IOWA CATTLE SICKENED BY EPIZOOTIC HEMORRHAGIC DISEASE (EHD)
DES MOINES — The Iowa Department of Agriculture and Land Stewardship said on Sept. 27 that more than 15 cattle herds, primarily in western Iowa, have had animals contract the Epizootic Hemorrhagic Disease virus.
EHD is a virus that is spread by biting midges and primarily affects deer. A hard freeze kills midges and will stop the spread of the virus.
EHD can cause illness in cattle, including fever, ulcers in the mouth and gums, swollen tongue, excessive salivation, and lameness or stiffness when walking. Death loss is uncommon in cattle and there is no evidence that the EHD virus can infect humans.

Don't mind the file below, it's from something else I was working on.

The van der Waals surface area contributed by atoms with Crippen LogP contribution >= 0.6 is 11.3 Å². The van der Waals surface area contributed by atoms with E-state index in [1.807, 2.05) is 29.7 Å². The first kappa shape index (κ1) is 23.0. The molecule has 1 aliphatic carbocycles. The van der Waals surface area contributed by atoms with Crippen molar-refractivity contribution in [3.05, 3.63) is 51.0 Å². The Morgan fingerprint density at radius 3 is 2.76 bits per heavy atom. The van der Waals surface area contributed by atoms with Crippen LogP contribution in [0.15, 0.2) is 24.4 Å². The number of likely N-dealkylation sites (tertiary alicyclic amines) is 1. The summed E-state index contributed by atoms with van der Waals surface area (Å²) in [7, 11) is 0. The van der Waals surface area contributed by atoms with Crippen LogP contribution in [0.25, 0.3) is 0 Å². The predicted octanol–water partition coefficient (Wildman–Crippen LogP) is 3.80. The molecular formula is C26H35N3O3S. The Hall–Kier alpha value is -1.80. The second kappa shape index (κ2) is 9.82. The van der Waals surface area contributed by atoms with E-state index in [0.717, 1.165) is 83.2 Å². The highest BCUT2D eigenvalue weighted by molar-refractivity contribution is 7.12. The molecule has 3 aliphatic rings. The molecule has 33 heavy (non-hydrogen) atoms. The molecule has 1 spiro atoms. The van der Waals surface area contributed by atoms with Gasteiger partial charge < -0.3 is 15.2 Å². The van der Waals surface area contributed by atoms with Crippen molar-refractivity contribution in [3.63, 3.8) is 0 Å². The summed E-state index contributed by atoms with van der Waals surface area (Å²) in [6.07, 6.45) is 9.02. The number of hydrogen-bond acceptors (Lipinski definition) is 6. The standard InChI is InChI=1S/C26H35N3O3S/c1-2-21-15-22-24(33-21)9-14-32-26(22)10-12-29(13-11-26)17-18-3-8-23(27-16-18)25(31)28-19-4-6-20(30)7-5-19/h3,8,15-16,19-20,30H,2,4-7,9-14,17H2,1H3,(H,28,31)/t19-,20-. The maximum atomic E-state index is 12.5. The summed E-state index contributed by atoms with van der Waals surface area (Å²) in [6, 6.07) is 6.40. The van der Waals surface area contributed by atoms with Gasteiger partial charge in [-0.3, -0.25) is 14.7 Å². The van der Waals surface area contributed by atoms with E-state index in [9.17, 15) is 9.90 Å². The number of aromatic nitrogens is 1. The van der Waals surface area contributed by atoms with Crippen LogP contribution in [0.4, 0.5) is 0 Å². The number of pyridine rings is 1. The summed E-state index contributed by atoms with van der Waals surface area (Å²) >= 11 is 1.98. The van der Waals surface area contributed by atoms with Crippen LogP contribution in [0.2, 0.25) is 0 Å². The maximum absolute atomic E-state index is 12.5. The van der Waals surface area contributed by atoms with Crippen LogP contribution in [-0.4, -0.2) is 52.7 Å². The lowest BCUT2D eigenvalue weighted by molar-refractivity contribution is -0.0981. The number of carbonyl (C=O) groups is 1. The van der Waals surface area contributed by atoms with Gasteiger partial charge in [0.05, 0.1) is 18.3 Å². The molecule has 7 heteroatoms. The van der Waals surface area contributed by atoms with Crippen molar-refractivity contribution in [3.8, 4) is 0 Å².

EHD rarely affects cattle, but the wild whitetail deer population in southern and western areas of Iowa and surrounding states is seeing the disease at high levels.
EHD is common in whitetail and other deer in some years and can be fatal in these deer.
Cattle farmers are advised to use insect control as a preventative measure to reduce the risk of having cattle that become infected.
Farmers who notice signs of illness in cattle are encouraged to immediately contact their veterinarian.
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